Comparison Of "One Flew Over The Cuckoo's Nest", "The Picture Of Dorian Grey", "All Quiet On The Western Front", And "Balzac" And The "Little Chinese Seamstress".

2077 words - 8 pages

A look into the Violent Truth

In the four books One Flew over the Cuckoo's Nest, The Picture of Dorian Grey, All Quiet on the Western Front, and Balzac and the Little Chinese Seamstress each author gives us a clue into their world, into their lives, and into their views on gender roles, violence, isolation, and self-knowledge.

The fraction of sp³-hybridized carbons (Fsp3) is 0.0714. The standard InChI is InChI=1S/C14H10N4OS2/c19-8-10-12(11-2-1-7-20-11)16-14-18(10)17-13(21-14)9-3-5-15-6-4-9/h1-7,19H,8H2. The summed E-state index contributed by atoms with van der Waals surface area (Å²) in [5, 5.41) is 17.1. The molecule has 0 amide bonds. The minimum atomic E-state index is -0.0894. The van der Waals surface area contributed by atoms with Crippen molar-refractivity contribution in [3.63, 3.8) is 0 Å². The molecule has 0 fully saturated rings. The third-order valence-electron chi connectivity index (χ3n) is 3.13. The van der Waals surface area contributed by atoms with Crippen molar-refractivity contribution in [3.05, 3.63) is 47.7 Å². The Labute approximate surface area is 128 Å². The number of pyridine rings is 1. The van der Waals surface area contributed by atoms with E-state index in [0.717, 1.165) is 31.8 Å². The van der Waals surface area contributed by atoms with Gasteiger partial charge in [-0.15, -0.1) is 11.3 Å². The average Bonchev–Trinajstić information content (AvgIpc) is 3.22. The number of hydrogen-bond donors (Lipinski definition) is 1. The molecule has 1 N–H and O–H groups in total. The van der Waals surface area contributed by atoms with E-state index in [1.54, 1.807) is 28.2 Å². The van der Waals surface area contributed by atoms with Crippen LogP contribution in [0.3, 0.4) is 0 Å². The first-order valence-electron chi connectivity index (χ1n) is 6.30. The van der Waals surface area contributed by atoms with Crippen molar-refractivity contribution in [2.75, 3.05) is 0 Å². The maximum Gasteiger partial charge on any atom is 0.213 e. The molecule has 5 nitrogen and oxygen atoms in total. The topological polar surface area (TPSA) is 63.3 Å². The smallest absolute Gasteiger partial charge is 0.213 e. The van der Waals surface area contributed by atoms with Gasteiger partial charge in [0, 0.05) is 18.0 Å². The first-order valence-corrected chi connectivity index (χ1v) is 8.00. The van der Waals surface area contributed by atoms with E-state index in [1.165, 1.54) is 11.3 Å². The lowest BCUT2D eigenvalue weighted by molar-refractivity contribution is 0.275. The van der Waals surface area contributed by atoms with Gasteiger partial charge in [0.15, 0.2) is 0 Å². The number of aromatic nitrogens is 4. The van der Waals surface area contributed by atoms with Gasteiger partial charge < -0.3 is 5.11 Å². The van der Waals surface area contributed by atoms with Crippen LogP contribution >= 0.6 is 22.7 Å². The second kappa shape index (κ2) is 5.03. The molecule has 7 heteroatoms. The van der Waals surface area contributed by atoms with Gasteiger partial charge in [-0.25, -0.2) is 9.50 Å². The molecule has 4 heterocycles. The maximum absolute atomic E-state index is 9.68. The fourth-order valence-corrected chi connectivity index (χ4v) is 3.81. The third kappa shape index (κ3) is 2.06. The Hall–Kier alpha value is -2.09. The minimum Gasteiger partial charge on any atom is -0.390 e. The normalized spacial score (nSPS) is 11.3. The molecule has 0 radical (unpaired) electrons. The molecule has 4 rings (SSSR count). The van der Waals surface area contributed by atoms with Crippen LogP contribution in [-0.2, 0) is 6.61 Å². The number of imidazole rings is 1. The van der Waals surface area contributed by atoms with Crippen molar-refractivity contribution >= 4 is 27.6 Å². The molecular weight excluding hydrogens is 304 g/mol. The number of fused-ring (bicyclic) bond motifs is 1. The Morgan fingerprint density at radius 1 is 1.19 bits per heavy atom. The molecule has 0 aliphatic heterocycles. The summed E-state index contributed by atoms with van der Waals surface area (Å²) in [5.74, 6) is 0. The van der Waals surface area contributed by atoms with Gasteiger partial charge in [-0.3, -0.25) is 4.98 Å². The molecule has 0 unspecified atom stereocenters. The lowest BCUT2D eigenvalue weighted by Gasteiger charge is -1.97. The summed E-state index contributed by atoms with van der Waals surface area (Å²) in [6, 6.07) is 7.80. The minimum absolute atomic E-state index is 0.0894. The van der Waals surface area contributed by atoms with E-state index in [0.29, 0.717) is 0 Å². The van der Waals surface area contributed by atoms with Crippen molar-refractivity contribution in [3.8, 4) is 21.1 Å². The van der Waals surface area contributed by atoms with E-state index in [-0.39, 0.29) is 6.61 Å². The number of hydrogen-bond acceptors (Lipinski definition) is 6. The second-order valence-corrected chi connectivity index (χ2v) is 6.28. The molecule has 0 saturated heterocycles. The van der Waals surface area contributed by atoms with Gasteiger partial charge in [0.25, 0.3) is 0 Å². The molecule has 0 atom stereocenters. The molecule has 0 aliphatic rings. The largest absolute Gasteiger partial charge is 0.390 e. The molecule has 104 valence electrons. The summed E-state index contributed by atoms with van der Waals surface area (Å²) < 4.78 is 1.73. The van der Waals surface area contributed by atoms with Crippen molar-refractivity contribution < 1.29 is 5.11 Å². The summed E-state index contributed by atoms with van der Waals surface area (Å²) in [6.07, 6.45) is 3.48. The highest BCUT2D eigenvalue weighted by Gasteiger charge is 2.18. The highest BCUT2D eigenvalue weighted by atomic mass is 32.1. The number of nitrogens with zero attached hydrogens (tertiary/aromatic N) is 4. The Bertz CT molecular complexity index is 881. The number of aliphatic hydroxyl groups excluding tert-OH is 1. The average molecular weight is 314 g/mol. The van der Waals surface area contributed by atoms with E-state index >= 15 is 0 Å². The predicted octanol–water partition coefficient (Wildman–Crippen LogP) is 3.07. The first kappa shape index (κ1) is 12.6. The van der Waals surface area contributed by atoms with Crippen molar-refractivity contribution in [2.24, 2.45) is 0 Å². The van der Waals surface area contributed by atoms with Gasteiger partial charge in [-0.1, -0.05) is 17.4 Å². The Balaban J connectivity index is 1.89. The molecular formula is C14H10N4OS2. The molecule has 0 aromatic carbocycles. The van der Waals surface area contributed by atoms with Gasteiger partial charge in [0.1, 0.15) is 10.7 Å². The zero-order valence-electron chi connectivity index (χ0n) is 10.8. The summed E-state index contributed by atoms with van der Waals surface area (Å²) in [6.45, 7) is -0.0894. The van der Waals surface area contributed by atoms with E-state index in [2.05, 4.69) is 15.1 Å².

Ken Kesey has plenty to share with his readers about his idea of gender roles in society. In his novel One Flew over the Cuckoo's Nest, Kesey uses a method of comparing the roles of men and women by reversing them. The ward is a perfect example. In this ward Nurse Ratched, the head nurse, has power over the patients in the ward. She also, curiously enough has control over the male staff in the ward, including the doctors and the black boys, whom she uses for spying on the patients. Kesey portrays the character of a highly manipulative, shrewd and heartless Head Nurse, who would stop at nothing to achieve her goal: to attain total control over the ward, a role that traditionally would be associated with male totalitarian dictators such as Stalin or Hitler. Oscar Wilde's views differ significantly from that of Kesey's. In The Picture of Dorian Grey, Lord Henry aphorisms often revolve around the idea of women being objects through which men can become more refined and respectable. Lord Henry tells Dorian on page 54 that "[T]here are only two kinds of women, the plain and the coloured. The plain women are very useful. If you want to gain a reputation for respectability, you have merely to take them down to supper." Wilde often categorizes women in this way throughout the book, but he always maintains the idea that women are meant only as tools, which is also a reason why there are no dynamic female characters. In Dai Sijie's Balzac and the Little Chinese Seamstress the message of gender roles is simpler; it is a story of breaking free from the classic social ideal. The Little Chinese Seamstress is the "flower" of the city, and many suitors come to take her hand in marriage. Described as the delicate daughter of the local tailor, she is admired by the two main characters. She becomes intrigued by both of them because they are different. As they try to refine her with literature and stories, she becomes more interested in the city life. At the climax of the novel, the little Chinese seamstress runs away, leaving her traditional female role in the village. Sijie's beliefs are the antithesis of Wilde's. Wilde portrays women as static characters, while Sijie shows women as independent entities. All Quiet on the Western Front does not contain many female characters, which represents the fact that women did not play a pivotal role during the war. At that time period, women were seen as not "fit" to fight, and most were nurses, or stayed at home while the men were off fighting. A more important female character in All Quiet on the Western Front is that of Paul Baumer's mother, who fits this mold well. She is heartbroken over the fact...

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